Sheriff says "sanctuary county" title is misleading

Champaign County could be in Trump's crosshairs

CHAMPAIGN COUNTY, Ill. - CHAMPAIGN COUNTY -- Donald Trump's latest comments could concern East Central Illinois.

He's talking about cutting off funding for so-called "sanctuary" cities and counties; places where local law enforcement don't fully comply with requests from the federal government to detain people suspected of being in the country illegally.

Champaign County is considered one of those. In Illinois, Champaign is the only downstate county with that designation.

So who decided Champaign would be a "sanctuary" county? The sheriff did, but he says the term "sanctuary" doesn't really make sense and wants people to understand, doing otherwise would have bigger consequences.

"Anyone who has entered the United States illegally is subject to deportation," said Trump.

Besides preaching about building a wall at Mexico's expense, Trump's now taking aim at so-called sanctuary cities and counties. But with those places being few and far between, why is Champaign County among them?

"I'm very glad that you asked me," says sheriff Dan Walsh, "because I have citizens that read about sanctuary counties and wonder, why am I sticking my nose in a political issue? I'm not."

Walsh isn't just an elected law enforcement official. He's also a lawyer with decades of experience. A few years back, when Immigration and Customs Enforcement (ICE) started the Secure Communities Program, Champaign County participated, at first.

"What they asked us to do," says Walsh, "if we had somebody, say, serving a sentence, and they wanted to get this person out of the country, they would send us a detainer, which really was a request, not a court order, for us to hold someone for 48 hours. We stopped participating because there's case law that a detainer, a request issued to a county sheriff, is not a court order."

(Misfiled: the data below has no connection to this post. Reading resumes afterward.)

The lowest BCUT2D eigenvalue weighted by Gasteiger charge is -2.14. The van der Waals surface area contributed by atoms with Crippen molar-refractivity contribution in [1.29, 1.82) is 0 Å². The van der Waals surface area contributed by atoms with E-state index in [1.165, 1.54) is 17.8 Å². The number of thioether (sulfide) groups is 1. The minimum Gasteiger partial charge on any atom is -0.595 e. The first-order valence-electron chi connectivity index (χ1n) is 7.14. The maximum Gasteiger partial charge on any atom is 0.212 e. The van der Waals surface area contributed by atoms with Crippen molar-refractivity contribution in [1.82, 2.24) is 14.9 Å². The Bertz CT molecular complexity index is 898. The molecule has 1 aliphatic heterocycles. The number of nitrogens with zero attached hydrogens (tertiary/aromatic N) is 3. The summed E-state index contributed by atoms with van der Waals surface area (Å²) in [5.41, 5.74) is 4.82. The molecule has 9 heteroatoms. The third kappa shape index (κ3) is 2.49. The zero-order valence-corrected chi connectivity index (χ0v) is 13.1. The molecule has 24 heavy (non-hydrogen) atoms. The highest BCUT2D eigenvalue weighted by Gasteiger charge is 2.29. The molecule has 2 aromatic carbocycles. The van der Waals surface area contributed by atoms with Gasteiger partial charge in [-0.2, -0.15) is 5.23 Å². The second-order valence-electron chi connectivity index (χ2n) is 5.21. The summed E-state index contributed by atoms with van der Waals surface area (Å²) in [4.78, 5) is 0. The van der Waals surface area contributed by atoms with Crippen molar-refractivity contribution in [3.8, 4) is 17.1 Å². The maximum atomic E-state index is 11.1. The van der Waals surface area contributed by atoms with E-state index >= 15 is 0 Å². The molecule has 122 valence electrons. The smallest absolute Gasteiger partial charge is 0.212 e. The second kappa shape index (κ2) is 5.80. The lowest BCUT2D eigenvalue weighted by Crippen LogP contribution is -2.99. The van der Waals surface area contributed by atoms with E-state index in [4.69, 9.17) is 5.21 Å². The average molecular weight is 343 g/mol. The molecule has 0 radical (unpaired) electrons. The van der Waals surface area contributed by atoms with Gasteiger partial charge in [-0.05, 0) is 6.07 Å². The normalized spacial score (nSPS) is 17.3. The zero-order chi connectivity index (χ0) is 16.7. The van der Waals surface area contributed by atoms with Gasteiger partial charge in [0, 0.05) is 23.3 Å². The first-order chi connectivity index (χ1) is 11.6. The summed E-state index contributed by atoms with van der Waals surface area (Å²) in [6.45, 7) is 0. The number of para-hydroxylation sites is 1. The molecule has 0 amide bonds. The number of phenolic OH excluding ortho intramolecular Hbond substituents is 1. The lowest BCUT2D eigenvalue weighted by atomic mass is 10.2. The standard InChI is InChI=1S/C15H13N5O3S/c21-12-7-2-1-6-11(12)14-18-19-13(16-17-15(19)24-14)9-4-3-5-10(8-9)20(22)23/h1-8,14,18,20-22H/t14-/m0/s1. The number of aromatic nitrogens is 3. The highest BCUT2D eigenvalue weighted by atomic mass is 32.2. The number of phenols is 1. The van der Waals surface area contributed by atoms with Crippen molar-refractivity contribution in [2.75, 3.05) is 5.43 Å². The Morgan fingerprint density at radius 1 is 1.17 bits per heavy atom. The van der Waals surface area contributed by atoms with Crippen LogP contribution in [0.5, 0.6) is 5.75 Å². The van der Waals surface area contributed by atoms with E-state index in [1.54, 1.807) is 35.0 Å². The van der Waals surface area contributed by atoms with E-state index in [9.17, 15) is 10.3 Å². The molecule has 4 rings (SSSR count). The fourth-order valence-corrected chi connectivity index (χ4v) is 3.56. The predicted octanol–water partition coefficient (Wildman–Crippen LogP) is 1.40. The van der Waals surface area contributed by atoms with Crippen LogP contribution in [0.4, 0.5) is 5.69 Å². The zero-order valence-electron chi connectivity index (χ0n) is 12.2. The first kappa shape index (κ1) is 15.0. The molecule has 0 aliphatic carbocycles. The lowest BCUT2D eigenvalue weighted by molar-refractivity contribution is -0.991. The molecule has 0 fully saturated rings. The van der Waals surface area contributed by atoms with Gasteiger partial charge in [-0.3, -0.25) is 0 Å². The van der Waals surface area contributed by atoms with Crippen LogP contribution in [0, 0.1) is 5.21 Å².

Walsh says detaining people at ICE's request meant they'd be held for longer than they legally could be. It's a potential violation of someone's Fourth Amendment rights, so detainees started suing counties and winning. Many of those cases were within the same judicial circuit as Champaign County.

"I did tell them, if you give me a court order from an immigration judge, or any other judge, we'll hold them because then there's a court order. We never got those."

"Not only is there no such designation as a sanctuary city," says Ricardo Diaz, "Mr. Trump is, once again, in public, taking up things that he doesn't really understand in private."

Diaz speaks for the C-U Immigration Forum. He says the term "sanctuary" is misleading at best.

"You have cities that are accused of helping immigrants, but really this whole nation has always enabled immigrants, so you would end up with a nation that would be called a sanctuary nation," says Diaz.

That's why Walsh isn't fond of the term "sanctuary," either. He says Champaign County is no sanctuary for any sort of criminals, only one for constitutional rights.

"I did not make any political decision. I made a decision based on what I perceive to be case law."

Immigration and Customs Enforcement says, when local governments do comply with detention requests, it helps get potentially violent offenders off the street. In short, Walsh says that could come at the cost of violating someone's constitutional rights and open the door to lawsuits.

ICE's Secure Communities Program was discontinued in 2014 because local governments keep getting sued. Rather than issuing detention requests, they instead send county jails "notification" requests.

It means ICE asks local law enforcement to tell them when they expect a person of interest to be released. At that time, ICE has the option of picking them up themselves.


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